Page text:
Revised: April 23, 2014
The purpose of this document is to define general requirements for responding to an information security incident.
The Information Security Incident Response Program and subordinate procedures define standard methods for identifying, containing, eradicating and documenting response to computer-based information security incidents. Information Security incidents occurring on the University network or attached devices will be managed centrally by the Information Security Office (ISO) and will include other campus resources as determined by the ISO. Centralized notification and control of security incident investigation is necessary to ensure that immediate attention and appropriate resources are used to respond to events that could potentially disrupt the operation of the University or compromise University data.
An incident is defined as an adverse event in an information system and/or network device or the threat of the occurrence of such an event. Events may be characterized as unauthorized use of another’s user account, unauthorized use of system privileges, or execution of malicious code. Events characterized as environmental (such as natural disasters, electrical outages, heat damage) are not within the scope of this document. The most identifiable types of event are:
- Malicious code attacks—Attacks by programs such as viruses, Trojan Horse programs, worms, and scripts to gain privileges, capture passwords, and/or modify audit logs to hide unauthorized activity.
- Unauthorized access—Includes unauthorized users logging into a legitimate account, unauthorized access to files and directories, or operation of “sniffer” devices.
- Disruption of services—Includes erasing of programs or data, mail spamming, denial of service attacks, or altering system functionality.
- Misuse—Involves the use of computer resources for purposes other than those defined in the End User Security Standard.
- Data Breach—sensitive University data is exposed to unauthorized individuals.
- Phishing and Hoaxes—attempts to trick users into revealing usernames and passwords with a legitimate looking email; warnings of non-existent viruses.
- Campus-wide Outage–A campus-wide outage is a fault, event, or other unforeseen issue causing failures to all or large portions of the campus communication and computing infrastructure, services, and devices or key communication and computing resources such as a DNS failure or a loss of campus Internet access.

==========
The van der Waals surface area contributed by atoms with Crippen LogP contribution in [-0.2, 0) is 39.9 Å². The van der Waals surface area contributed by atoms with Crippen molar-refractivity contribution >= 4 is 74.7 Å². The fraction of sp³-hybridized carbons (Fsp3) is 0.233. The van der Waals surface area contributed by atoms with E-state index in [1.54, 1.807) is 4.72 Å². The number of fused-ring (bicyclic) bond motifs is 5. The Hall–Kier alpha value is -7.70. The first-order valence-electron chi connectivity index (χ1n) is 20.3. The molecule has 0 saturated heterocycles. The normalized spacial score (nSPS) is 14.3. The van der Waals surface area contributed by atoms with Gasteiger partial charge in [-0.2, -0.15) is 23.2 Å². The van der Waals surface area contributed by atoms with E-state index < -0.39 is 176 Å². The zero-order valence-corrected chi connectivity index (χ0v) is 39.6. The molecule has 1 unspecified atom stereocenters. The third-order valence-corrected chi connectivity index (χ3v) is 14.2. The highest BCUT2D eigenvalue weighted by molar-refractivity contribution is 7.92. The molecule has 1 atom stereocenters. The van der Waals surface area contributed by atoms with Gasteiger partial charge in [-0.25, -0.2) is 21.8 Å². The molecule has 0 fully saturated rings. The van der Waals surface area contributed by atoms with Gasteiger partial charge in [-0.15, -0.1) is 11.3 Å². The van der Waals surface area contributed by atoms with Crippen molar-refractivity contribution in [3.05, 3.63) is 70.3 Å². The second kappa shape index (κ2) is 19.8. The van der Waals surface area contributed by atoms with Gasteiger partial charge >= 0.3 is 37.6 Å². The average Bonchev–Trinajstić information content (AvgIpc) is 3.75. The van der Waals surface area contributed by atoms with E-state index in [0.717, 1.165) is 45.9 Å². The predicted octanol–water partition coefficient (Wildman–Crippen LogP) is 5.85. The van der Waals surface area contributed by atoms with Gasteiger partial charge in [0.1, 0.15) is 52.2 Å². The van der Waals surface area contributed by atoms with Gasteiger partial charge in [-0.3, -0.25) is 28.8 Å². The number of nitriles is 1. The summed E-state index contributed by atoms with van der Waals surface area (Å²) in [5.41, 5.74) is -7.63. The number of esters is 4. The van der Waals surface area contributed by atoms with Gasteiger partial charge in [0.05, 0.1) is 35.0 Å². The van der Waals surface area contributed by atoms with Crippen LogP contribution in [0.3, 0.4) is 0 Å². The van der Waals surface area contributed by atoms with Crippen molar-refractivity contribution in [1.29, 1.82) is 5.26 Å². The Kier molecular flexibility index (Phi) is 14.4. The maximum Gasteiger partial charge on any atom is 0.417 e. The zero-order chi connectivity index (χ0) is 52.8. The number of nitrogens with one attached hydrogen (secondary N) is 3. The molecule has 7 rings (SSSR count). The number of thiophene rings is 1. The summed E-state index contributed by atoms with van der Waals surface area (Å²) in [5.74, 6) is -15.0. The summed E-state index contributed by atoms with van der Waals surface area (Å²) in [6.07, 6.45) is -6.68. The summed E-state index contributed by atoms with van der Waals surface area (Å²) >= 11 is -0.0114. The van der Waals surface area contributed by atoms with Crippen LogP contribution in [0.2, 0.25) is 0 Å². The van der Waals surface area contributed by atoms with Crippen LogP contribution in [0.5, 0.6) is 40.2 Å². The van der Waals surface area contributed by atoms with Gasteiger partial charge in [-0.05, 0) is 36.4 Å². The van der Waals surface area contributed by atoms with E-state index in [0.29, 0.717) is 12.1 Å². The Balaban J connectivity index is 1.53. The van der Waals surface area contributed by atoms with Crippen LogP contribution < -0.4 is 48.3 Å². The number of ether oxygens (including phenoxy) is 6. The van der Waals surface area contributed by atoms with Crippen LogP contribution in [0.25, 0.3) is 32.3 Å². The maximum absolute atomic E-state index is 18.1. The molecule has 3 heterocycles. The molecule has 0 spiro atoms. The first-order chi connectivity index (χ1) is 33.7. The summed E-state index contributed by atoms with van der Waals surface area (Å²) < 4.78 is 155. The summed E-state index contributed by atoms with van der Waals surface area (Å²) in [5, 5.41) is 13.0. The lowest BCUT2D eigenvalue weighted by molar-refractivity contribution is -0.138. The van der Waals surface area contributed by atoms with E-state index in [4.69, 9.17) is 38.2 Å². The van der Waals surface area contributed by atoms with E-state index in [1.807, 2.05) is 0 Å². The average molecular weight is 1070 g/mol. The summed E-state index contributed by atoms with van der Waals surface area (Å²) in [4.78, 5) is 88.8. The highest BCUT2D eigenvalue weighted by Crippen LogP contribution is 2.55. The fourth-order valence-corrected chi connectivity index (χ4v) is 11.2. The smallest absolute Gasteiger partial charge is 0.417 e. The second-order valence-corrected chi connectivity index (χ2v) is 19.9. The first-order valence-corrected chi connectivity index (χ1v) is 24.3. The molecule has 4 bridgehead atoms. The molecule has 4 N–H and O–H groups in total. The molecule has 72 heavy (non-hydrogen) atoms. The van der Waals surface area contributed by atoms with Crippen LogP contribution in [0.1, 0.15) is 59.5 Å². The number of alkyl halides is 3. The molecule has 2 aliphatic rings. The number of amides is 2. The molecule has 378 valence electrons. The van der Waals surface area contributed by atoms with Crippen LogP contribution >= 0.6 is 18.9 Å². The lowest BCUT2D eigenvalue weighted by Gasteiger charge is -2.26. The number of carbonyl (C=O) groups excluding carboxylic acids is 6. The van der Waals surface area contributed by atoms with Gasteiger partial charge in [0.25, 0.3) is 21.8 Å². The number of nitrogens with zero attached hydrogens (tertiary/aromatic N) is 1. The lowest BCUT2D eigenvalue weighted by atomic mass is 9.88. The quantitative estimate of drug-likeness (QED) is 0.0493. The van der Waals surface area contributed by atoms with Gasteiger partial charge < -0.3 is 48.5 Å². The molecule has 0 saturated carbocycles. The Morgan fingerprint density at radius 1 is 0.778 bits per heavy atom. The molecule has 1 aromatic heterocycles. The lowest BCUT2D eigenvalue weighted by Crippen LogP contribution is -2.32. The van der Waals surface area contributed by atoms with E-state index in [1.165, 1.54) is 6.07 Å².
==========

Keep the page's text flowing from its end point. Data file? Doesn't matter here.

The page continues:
Incidents will be classified by the ISO based on the perceived impact on University resources:
- Critical—Severe risk to the University network and/or external systems over the Internet. May be characterized by widespread risk of compromise of multiple systems or high risk of compromising sensitive information. Criteria for determining if an incident is critical include but are not limited to: health and safety of personnel, legal issues, possible harm to the University’s reputation, a campus-wide outage.
- Medium—Medium risk to the University network and low risk to external systems over the Internet. May be characterized by risk of compromising more than one system, no risk to sensitive data, or isolation to a single system.
- Low—Low risk to the University network and no risk to external systems over the Internet. May be characterized by compromise of a system that does not host or process critical/sensitive information, does not pose a risk to other systems or types of devices.
Information Security Incident Response Team (ISIRT)
The ISO, with the advice and assistance of college and departmental IT representatives, will have the capability to establish a ISIRT to respond to security incidents.
Any individual or organization internal or external to Santa Clara University can notify the ISO of an activity or concern.
This policy applies to all Santa Clara University employees, contractors, vendors and agents.
All users of Santa Clara University IT resources are responsible for compliance with this policy.
Incident Response Procedure: The ISO maintains internal procedures for Incident logging, tracking, and reporting. The current incident response procedure can be found here.
Non-Compliance with this Standard: Any employee found to have violated this standard may be subject to disciplinary action, up to and including termination of employment.
Adapted with permission from Georgia State University and Yale University